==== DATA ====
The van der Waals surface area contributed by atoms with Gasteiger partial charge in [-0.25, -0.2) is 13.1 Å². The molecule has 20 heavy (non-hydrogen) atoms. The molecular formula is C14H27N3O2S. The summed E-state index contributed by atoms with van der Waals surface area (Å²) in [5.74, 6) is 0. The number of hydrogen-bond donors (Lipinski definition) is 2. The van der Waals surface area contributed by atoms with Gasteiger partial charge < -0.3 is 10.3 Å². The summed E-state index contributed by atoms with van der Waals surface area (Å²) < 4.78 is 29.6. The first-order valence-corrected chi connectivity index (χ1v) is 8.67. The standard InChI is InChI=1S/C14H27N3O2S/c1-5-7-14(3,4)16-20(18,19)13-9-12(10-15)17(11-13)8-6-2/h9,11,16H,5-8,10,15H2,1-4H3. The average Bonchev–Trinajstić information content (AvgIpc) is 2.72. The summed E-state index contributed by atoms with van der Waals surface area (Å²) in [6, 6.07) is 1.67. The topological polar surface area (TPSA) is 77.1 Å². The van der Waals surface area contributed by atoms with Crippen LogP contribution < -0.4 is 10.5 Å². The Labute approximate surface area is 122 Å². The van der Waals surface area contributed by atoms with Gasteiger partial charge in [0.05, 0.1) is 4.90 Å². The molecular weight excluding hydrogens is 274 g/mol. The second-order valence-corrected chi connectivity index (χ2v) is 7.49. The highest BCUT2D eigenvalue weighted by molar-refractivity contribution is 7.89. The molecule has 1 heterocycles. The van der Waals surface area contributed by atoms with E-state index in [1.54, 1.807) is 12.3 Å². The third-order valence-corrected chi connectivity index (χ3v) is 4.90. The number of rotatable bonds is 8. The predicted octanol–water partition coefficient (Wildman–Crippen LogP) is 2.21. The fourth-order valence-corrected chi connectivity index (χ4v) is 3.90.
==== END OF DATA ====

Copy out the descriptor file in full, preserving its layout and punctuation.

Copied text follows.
The van der Waals surface area contributed by atoms with Gasteiger partial charge in [-0.25, -0.2) is 13.1 Å². The molecule has 20 heavy (non-hydrogen) atoms. The molecular formula is C14H27N3O2S. The summed E-state index contributed by atoms with van der Waals surface area (Å²) in [5.74, 6) is 0. The number of hydrogen-bond donors (Lipinski definition) is 2. The van der Waals surface area contributed by atoms with Gasteiger partial charge < -0.3 is 10.3 Å². The summed E-state index contributed by atoms with van der Waals surface area (Å²) < 4.78 is 29.6. The first-order valence-corrected chi connectivity index (χ1v) is 8.67. The standard InChI is InChI=1S/C14H27N3O2S/c1-5-7-14(3,4)16-20(18,19)13-9-12(10-15)17(11-13)8-6-2/h9,11,16H,5-8,10,15H2,1-4H3. The average Bonchev–Trinajstić information content (AvgIpc) is 2.72. The summed E-state index contributed by atoms with van der Waals surface area (Å²) in [6, 6.07) is 1.67. The topological polar surface area (TPSA) is 77.1 Å². The van der Waals surface area contributed by atoms with Crippen LogP contribution < -0.4 is 10.5 Å². The Labute approximate surface area is 122 Å². The van der Waals surface area contributed by atoms with Gasteiger partial charge in [0.05, 0.1) is 4.90 Å². The molecular weight excluding hydrogens is 274 g/mol. The second-order valence-corrected chi connectivity index (χ2v) is 7.49. The highest BCUT2D eigenvalue weighted by molar-refractivity contribution is 7.89. The molecule has 1 heterocycles. The van der Waals surface area contributed by atoms with E-state index in [1.54, 1.807) is 12.3 Å². The third-order valence-corrected chi connectivity index (χ3v) is 4.90. The number of rotatable bonds is 8. The predicted octanol–water partition coefficient (Wildman–Crippen LogP) is 2.21. The fourth-order valence-corrected chi connectivity index (χ4v) is 3.90.